I am delighted to share this guest post from Nancy Wiens about being a monk in the world through wilderness rites of passage. Nancy and I were in the doctoral program at the Graduate Theological Union together many years ago and shared much kinship in our passions then, as well as now. Back when I was studying Hildegard of Bingen and viriditas, Nancy was exploring discernment within the context of the natural world. Read on for more of her insights:
I am not a monk in the classical sense and thus do not live in a traditional monastery. But very often I find myself describing my watershed as the reason I live in Marin County, California, and the physical place that holds me in close communion with God. Nature acts as my monastery and my most common sanctuary. Heat inland of Mount Tamalpais draws the fog from the Pacific up its green slopes of serpentine and granite rock to support one of the most biodiverse watersheds in the continental United States. To watch the hawks play on the air currents while I gaze out over the Headlands toward the Golden Gate Bridge invites me into my deepest human nature and moves me toward my hope of integrating love of God and neighbor, that is, all those who make up this marvelously expanding universe.
The Psalms and the Eucharistic liturgy point toward meaning in such awe-filled inspirations. The Earth is the Lord’s and the fullness there of . . . . Heaven and Earth are full of your glory. Hosanna in the highest! Ours is a God of self-revelation writ large. Incarnation tickles God pink. Glory is bursting out of every seam. Nature mirrors the divine to us in inexhaustible ways that our senses encounter intimately. And almost without exception, those encounters include death and decay. For Nature is cruciform in its radical, ongoing transformation of death into unanticipated new life.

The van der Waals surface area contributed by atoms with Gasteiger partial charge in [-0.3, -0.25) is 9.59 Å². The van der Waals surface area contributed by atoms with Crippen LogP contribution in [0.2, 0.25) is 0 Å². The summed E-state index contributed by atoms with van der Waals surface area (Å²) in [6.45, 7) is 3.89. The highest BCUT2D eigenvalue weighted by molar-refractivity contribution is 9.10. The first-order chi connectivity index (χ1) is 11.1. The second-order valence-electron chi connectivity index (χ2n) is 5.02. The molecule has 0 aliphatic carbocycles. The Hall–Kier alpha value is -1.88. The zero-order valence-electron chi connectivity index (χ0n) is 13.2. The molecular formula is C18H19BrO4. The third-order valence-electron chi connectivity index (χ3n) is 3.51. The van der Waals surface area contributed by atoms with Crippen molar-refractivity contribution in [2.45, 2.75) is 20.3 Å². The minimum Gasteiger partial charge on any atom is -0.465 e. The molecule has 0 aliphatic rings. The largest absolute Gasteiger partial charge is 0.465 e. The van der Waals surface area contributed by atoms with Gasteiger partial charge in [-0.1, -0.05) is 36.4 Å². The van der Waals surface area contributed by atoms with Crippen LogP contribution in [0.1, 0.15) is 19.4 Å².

One dimension of living as a monk in the world is to know ourselves as part of Nature. I do not know how to begin that process of awakening to my kinship with creation without many and repeated journeys into non-human nature, both local and wilderness, in order to listen in a way that shows me my true identity over and over.
One remarkable path is a Sacred Quest. As a wilderness rite of passage, it helps people to awaken this identity and to participate consciously in this mysterious conversion of death and life. As a caterpillar knows to make a cocoon, a quester goes into the wilderness to listen for the voice of the One who makes all things new. When transitions arise in our lives, they involve dying to an old way of life in order to allow the new to emerge. Outer transitions, associated with age and responsibilities, as well as inner ones, associated with growth and healing, offer opportunities for vivid transformation. In leading a Sacred Quest, I invite people to conscious engagement with what no longer serves them, to claim what is true right now, and to yearn for openness to what may come. Through a series of preparations in community, people move toward four days of solitude in the wilderness with an opportunity to fast in order to heighten their awareness and facilitate the transformation.
Mt. Tam hosts hundreds of Coastal Redwoods, whose limbs and branches form natural cathedrals. Their cooling and contemplative presence brings me more deeply into myself and beckons perspective and active hope. If you have heard the whisper of the divine in nature’s wild places, or you long to hear it, and if you experience transition that you would like to lead to transformation, perhaps you are called to quest.